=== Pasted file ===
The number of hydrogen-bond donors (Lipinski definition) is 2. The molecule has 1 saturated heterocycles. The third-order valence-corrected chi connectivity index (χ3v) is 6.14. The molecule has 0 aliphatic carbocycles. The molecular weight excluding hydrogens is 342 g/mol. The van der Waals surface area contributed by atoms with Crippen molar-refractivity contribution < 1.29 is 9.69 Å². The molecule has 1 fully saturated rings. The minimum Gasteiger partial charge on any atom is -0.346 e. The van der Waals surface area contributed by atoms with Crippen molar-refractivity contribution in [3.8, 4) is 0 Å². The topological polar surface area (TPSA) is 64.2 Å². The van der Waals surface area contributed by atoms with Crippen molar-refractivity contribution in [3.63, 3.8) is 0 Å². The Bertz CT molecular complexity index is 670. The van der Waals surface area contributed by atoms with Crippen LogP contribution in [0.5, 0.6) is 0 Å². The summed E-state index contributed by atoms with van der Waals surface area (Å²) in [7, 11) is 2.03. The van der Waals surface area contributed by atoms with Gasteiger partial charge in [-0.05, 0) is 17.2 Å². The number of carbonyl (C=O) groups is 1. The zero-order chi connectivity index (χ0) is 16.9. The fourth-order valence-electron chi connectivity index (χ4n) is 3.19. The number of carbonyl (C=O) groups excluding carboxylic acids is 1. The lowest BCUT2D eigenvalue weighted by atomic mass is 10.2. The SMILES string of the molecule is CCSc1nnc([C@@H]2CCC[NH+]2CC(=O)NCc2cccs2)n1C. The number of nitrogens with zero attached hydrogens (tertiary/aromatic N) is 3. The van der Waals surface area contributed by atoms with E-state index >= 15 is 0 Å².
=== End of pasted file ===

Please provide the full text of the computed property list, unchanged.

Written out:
The number of hydrogen-bond donors (Lipinski definition) is 2. The molecule has 1 saturated heterocycles. The third-order valence-corrected chi connectivity index (χ3v) is 6.14. The molecule has 0 aliphatic carbocycles. The molecular weight excluding hydrogens is 342 g/mol. The van der Waals surface area contributed by atoms with Crippen molar-refractivity contribution < 1.29 is 9.69 Å². The molecule has 1 fully saturated rings. The minimum Gasteiger partial charge on any atom is -0.346 e. The van der Waals surface area contributed by atoms with Crippen molar-refractivity contribution in [3.8, 4) is 0 Å². The topological polar surface area (TPSA) is 64.2 Å². The van der Waals surface area contributed by atoms with Crippen molar-refractivity contribution in [3.63, 3.8) is 0 Å². The Bertz CT molecular complexity index is 670. The van der Waals surface area contributed by atoms with Crippen LogP contribution in [0.5, 0.6) is 0 Å². The summed E-state index contributed by atoms with van der Waals surface area (Å²) in [7, 11) is 2.03. The van der Waals surface area contributed by atoms with Gasteiger partial charge in [-0.05, 0) is 17.2 Å². The number of carbonyl (C=O) groups is 1. The zero-order chi connectivity index (χ0) is 16.9. The fourth-order valence-electron chi connectivity index (χ4n) is 3.19. The number of carbonyl (C=O) groups excluding carboxylic acids is 1. The lowest BCUT2D eigenvalue weighted by atomic mass is 10.2. The SMILES string of the molecule is CCSc1nnc([C@@H]2CCC[NH+]2CC(=O)NCc2cccs2)n1C. The number of nitrogens with zero attached hydrogens (tertiary/aromatic N) is 3. The van der Waals surface area contributed by atoms with E-state index >= 15 is 0 Å².